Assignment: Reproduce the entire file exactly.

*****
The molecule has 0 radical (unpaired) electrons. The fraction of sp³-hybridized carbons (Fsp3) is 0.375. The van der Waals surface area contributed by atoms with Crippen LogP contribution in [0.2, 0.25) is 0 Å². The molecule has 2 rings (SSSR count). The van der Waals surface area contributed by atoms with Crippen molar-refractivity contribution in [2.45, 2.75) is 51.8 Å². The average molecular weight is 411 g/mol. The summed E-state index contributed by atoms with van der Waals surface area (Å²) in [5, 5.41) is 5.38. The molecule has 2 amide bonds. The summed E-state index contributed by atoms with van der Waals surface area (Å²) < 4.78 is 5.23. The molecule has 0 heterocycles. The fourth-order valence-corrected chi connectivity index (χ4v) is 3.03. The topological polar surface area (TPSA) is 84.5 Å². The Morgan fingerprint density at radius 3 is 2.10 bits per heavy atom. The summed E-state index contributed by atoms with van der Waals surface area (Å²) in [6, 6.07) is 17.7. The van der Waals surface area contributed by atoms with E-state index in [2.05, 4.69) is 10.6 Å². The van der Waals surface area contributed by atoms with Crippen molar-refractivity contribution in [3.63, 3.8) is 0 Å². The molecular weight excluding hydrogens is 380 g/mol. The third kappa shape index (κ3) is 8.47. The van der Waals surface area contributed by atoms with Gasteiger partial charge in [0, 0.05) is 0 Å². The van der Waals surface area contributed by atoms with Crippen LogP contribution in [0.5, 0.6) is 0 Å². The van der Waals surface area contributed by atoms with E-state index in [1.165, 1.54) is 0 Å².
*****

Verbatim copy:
The molecule has 0 radical (unpaired) electrons. The fraction of sp³-hybridized carbons (Fsp3) is 0.375. The van der Waals surface area contributed by atoms with Crippen LogP contribution in [0.2, 0.25) is 0 Å². The molecule has 2 rings (SSSR count). The van der Waals surface area contributed by atoms with Crippen molar-refractivity contribution in [2.45, 2.75) is 51.8 Å². The average molecular weight is 411 g/mol. The summed E-state index contributed by atoms with van der Waals surface area (Å²) in [5, 5.41) is 5.38. The molecule has 2 amide bonds. The summed E-state index contributed by atoms with van der Waals surface area (Å²) < 4.78 is 5.23. The molecule has 0 heterocycles. The fourth-order valence-corrected chi connectivity index (χ4v) is 3.03. The topological polar surface area (TPSA) is 84.5 Å². The Morgan fingerprint density at radius 3 is 2.10 bits per heavy atom. The summed E-state index contributed by atoms with van der Waals surface area (Å²) in [6, 6.07) is 17.7. The van der Waals surface area contributed by atoms with E-state index in [2.05, 4.69) is 10.6 Å². The van der Waals surface area contributed by atoms with Crippen molar-refractivity contribution in [3.63, 3.8) is 0 Å². The molecular weight excluding hydrogens is 380 g/mol. The third kappa shape index (κ3) is 8.47. The van der Waals surface area contributed by atoms with Gasteiger partial charge in [0, 0.05) is 0 Å². The van der Waals surface area contributed by atoms with Crippen LogP contribution in [0.5, 0.6) is 0 Å². The van der Waals surface area contributed by atoms with E-state index in [1.165, 1.54) is 0 Å².